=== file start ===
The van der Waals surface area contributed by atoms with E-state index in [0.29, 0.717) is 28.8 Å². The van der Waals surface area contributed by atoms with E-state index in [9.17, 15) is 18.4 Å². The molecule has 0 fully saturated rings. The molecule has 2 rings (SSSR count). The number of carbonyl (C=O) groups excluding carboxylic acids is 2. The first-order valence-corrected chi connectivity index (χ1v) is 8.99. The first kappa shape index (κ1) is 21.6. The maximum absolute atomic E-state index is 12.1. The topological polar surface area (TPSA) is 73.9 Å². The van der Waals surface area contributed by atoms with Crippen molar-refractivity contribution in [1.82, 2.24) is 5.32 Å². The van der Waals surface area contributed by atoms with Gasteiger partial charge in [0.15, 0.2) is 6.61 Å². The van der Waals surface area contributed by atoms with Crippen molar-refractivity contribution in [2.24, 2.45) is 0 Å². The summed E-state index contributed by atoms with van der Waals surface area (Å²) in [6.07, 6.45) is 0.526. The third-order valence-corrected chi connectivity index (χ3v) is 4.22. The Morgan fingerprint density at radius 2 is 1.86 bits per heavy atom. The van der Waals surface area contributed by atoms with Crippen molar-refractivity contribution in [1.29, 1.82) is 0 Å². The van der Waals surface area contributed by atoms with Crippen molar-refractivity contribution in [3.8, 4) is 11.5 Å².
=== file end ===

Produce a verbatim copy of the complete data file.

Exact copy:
The van der Waals surface area contributed by atoms with E-state index in [0.29, 0.717) is 28.8 Å². The van der Waals surface area contributed by atoms with E-state index in [9.17, 15) is 18.4 Å². The molecule has 0 fully saturated rings. The molecule has 2 rings (SSSR count). The number of carbonyl (C=O) groups excluding carboxylic acids is 2. The first-order valence-corrected chi connectivity index (χ1v) is 8.99. The first kappa shape index (κ1) is 21.6. The maximum absolute atomic E-state index is 12.1. The topological polar surface area (TPSA) is 73.9 Å². The van der Waals surface area contributed by atoms with Crippen molar-refractivity contribution in [1.82, 2.24) is 5.32 Å². The van der Waals surface area contributed by atoms with Gasteiger partial charge in [0.15, 0.2) is 6.61 Å². The van der Waals surface area contributed by atoms with Crippen molar-refractivity contribution in [2.24, 2.45) is 0 Å². The summed E-state index contributed by atoms with van der Waals surface area (Å²) in [6.07, 6.45) is 0.526. The third-order valence-corrected chi connectivity index (χ3v) is 4.22. The Morgan fingerprint density at radius 2 is 1.86 bits per heavy atom. The van der Waals surface area contributed by atoms with Crippen molar-refractivity contribution in [1.29, 1.82) is 0 Å². The van der Waals surface area contributed by atoms with Crippen molar-refractivity contribution in [3.8, 4) is 11.5 Å².